Local traffic at each router will still be n-squared times 192 bytes/sec with the absence of culling. However, due to the limited bandwidth that is available to each end user, we further rely on culling to significantly reduce the amount of data sent to each user. Assume that the user is using a 56 kb/sec modem, the number of aircraft it can handle is about 10-15. Since we must leave room for infrequently transmitted data, plus things such as missiles and other projectiles, culling will limit the number of planes to 10. Cybernet FOM library is implemented to support substantial network traffic culling. Therefore, unlike general-purpose attribute set definitions, each variable type is specified. For detailed specifications of general-purpose attribute set definitions in Government defined DMSO FED files, refer to http://hla.dmso.mil/sdc/rti/rting-13v2/refD.pdf. The only deviation in the preferred embodiment described here from the DMSO FED specification is the addition of culling rules and specification of variable types.
 The following is a example list of the content of Cybemet FOM library in alphabetical order. Other culling rules in addition to CheckSquare and CheckCube can be defined on an application specific basis withing this framework.
 key innovation in the system implemented as the preferred embodiment is that the distributed network of client applications communicate to each other through reapter routing systems. These systems provide a means for connecting/disconnecting from the federation of simulation network (the LobbyManager) and for routing messages from client to client through the mediation of the routers (Mtunnel and FederationHost processes). The LobbyManager scales by simulation network (i.e. application or game and the number of “parallel” game universes or federations defined by the game operator or the players, depending on how the application space is implemented by its developer). The routing system scales with the total number of connections, and as shown in FIG. 11, is typically distributed in hardware located across the larger Internet (or alternatively can be co-located in a single location of network). Spreading of the routing resources optimized transmission bandwidth lower by:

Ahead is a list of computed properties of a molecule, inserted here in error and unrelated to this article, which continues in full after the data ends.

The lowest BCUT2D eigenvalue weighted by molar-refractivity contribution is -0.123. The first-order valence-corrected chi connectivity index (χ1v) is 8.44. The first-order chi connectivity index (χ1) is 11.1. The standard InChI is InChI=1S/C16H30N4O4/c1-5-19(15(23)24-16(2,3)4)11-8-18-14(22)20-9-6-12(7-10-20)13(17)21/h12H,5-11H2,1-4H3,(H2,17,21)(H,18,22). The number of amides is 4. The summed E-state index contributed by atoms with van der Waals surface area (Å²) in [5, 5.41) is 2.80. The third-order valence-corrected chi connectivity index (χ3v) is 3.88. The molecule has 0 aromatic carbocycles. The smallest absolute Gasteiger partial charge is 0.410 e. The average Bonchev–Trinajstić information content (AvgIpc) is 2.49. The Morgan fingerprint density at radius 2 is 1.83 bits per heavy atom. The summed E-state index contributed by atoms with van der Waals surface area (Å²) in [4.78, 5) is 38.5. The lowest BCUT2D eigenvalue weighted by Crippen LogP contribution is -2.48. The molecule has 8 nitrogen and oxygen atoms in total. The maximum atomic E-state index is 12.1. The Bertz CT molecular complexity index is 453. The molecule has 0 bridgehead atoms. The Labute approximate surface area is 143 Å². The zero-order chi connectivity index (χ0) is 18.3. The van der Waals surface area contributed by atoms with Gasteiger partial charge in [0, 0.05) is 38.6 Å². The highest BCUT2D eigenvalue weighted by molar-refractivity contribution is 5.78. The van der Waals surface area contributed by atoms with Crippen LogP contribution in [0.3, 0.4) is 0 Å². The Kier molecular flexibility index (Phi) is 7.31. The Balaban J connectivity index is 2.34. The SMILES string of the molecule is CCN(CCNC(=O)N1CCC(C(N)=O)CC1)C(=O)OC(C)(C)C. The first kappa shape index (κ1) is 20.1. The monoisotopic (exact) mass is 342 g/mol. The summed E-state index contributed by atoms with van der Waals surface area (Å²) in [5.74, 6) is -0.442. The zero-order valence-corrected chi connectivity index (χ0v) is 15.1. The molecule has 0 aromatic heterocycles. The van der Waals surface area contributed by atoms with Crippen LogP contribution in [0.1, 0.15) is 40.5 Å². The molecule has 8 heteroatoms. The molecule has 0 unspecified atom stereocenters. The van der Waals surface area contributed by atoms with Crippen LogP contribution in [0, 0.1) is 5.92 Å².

(1) providing points of concentration so that all clients need not connect directly to each other
 (2) providing intelligent gateways which can apply culling rules so that messages which would not be relevant to a particular client can be sent a a reduced quality of service or not at all
 The technology in the preferred embodiment- is designed to implement massive distributed games and simulations, however, the technology is equally valuable in implementing other massive groupware Internet applications with similar characteristics. These characteristics are: p0 (1) many source clients producing messages or data streams for many destination clients
 (2) many messages produced will not be useful at destination client depending on setting or controls which are available to the destination user, but not directly to the source